As I recall, the initial shift to a slot architecture was to enable Intel to place the L2 cache modules on the PCB of the CPU. Once they were able to shift the L2 cache to on-die, the need for slot architecture vanished.
Is this the same for AMD, they also did the same switching at the same time (slightly afterwards). Which raises the question are they buying Intel technology or using reverse engineering to arrive at there own solution.
Actually, the switch to a slot design for the Pentium II was not needed for on-chip L2 cache: this had been successful already with the Socket 8 Pentium Pro and its integrated on-package L2. The real reason Intel switched to Slot 1 was to briefly monopolize the market and to try to kill AMD's cheap new K6, which was humilating their P55C chips.
Well there is a grain of truth in what modus said.
The Slot1 was to help shift away from Socket7 for competition reasons.
But the Pentium2 didn't have on-package cache like the Socket8 P-Pros. At the time and with manufacturing processes of .35 and even .5 micron having on die cache was quite expensive. So it wasn't totally for monopolies sake. Besides...even the P2 hardly had anything to fear from the K6 line even if the P2 was socket7.
The AMD K6s and Intel Pentiums and P-MMXs all had the L2 cache running at Front side bus speed off chip.
The Athlon classic, P2 and P3 Katmai all had L2 cache running at half the clock speed, it wasn't on chip, but it was in the little processor cartridge PCB, they couldn't run the L2 cache at half speed and have it on the motherboard.
The TBird and P3 Coppermine have the L2 cache at full speed built onto the die so they don't need the Slot cartridge anymore so they moved back to a Socket to fast a little money on the CPUs.
The point is, a slot design was not necessary just to have L2 cache running at some fraction of the CPU clock. The PPro did this by integrating the cache into the CPU package -- basically strapped to the top of the core. Intel could have implemented something similar and released a new Socket 7 chipset. They didn't, because they wanted Socket 7 to die a quick death, which they knew would lock out AMD and Cyrix (still a player at that time) for quite a while until they regrouped and either released processors that worked on Intel boards (which they would be sued for) or came up with their own standard.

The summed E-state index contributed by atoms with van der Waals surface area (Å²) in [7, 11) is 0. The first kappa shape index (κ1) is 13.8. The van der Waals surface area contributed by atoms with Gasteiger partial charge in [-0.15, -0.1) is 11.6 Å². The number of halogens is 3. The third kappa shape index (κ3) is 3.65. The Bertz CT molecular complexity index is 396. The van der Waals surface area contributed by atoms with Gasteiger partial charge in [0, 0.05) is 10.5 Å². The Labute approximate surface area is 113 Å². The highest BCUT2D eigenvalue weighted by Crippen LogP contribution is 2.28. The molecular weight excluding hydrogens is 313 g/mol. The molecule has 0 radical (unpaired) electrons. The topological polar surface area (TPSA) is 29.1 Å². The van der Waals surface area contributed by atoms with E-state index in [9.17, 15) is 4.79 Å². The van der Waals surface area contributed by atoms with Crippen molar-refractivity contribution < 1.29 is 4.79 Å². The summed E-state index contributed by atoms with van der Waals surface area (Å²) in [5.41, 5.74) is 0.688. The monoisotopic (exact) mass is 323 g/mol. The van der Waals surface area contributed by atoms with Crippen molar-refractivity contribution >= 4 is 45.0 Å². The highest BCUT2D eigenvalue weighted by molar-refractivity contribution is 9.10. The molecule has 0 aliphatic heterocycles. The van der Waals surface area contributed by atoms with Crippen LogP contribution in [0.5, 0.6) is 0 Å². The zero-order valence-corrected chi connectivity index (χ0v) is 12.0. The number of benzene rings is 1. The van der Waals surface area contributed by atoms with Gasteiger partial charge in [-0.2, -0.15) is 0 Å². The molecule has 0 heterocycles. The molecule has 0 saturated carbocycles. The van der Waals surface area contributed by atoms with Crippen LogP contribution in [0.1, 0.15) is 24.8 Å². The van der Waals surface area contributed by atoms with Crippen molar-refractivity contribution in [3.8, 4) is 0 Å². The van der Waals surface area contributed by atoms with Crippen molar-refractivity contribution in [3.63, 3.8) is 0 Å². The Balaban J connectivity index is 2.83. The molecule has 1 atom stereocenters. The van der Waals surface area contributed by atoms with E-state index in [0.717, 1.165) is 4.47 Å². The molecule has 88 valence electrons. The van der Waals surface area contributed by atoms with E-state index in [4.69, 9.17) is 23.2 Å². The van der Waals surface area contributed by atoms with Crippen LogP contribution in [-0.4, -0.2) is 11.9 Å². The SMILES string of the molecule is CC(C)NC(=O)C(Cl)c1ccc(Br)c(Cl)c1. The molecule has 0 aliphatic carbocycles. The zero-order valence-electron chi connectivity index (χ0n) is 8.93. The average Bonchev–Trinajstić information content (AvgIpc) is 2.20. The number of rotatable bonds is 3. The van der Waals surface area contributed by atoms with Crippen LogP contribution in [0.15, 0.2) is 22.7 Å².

What Intel didn't bank on was the outstanding longevity of Socket 7, and AMD's success at building on the standard to create Super7 and appeal to the value concious market.
<<Besides...even the P2 hardly had anything to fear from the K6 line even if the P2 was socket7.>>
Not quite. In its heyday, a K6-2/300 could match or beat a P2/300 in the majority of benchmarks. 3DNow! was given a fairly good reception considering the relatively small company that promoted it. Had Intel stayed with Socket 7 and given AMD the opportunity to use their chips on Intel boards, the last few years would have been quite different. AMD would have used the extra income to flood the market, capture mindshare, and rush the Athlon project.
A K6-2/300 could compete with a P2/300 but wasn't it much later than the K6-2 came out? Maybe I've messed up my time lines a bit...don't get me wrong I had a K6-2/350 and it was a great chip I'm not meaning to dig at AMD at all here...but I thought that at the time that AMD had the K6-2 Intel's chips were much faster. Perhaps I was wrong there?
Ok though I can agree with what you are saying, I guess it couldn't have been that expensive for Intel to make a Socket7 P2 with on-package L2 cache, I suppose AMD did it for the K6-3 after all.
But then why did AMD go to SlotA?
Why not go straight from Socket7 to SocketA?
What Noriaki wrote is correct. With Modus's explanation I respectfully disagree - and not just because I work for Intel, but also because what he wrote doesn't really make sense.
The Pentium Pro used Socket 8 which uses GTL+ signalling and is not backwards compatible with socket 7. Switching to a slot didn't changing the signalling method or protocol, and had a negligible impact on pin level timing. There's no reason why, if a competitor could create a socket 8 part, they couldn't switch to a slot instead. It's just a form factor change, not a signalling change.